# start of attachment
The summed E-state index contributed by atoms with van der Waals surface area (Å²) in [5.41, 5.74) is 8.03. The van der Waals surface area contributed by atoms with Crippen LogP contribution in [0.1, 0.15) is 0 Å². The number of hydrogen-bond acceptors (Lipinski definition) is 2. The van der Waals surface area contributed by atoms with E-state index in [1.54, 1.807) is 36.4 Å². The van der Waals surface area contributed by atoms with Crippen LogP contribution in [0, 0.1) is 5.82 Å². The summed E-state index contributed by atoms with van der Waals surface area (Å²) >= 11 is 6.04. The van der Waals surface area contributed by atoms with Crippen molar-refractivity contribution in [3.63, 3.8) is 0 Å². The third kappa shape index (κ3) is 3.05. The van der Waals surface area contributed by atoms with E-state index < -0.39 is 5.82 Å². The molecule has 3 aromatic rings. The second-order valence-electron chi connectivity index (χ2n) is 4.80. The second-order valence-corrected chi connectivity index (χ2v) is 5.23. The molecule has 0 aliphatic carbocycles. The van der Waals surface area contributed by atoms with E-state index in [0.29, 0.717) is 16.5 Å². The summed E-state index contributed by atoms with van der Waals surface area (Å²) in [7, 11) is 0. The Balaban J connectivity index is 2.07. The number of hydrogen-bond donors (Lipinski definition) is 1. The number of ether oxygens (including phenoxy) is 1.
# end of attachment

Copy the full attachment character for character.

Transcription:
The summed E-state index contributed by atoms with van der Waals surface area (Å²) in [5.41, 5.74) is 8.03. The van der Waals surface area contributed by atoms with Crippen LogP contribution in [0.1, 0.15) is 0 Å². The number of hydrogen-bond acceptors (Lipinski definition) is 2. The van der Waals surface area contributed by atoms with E-state index in [1.54, 1.807) is 36.4 Å². The van der Waals surface area contributed by atoms with Crippen LogP contribution in [0, 0.1) is 5.82 Å². The summed E-state index contributed by atoms with van der Waals surface area (Å²) >= 11 is 6.04. The van der Waals surface area contributed by atoms with Crippen molar-refractivity contribution in [3.63, 3.8) is 0 Å². The third kappa shape index (κ3) is 3.05. The van der Waals surface area contributed by atoms with E-state index < -0.39 is 5.82 Å². The molecule has 3 aromatic rings. The second-order valence-electron chi connectivity index (χ2n) is 4.80. The second-order valence-corrected chi connectivity index (χ2v) is 5.23. The molecule has 0 aliphatic carbocycles. The van der Waals surface area contributed by atoms with E-state index in [0.29, 0.717) is 16.5 Å². The summed E-state index contributed by atoms with van der Waals surface area (Å²) in [7, 11) is 0. The Balaban J connectivity index is 2.07. The number of hydrogen-bond donors (Lipinski definition) is 1. The number of ether oxygens (including phenoxy) is 1.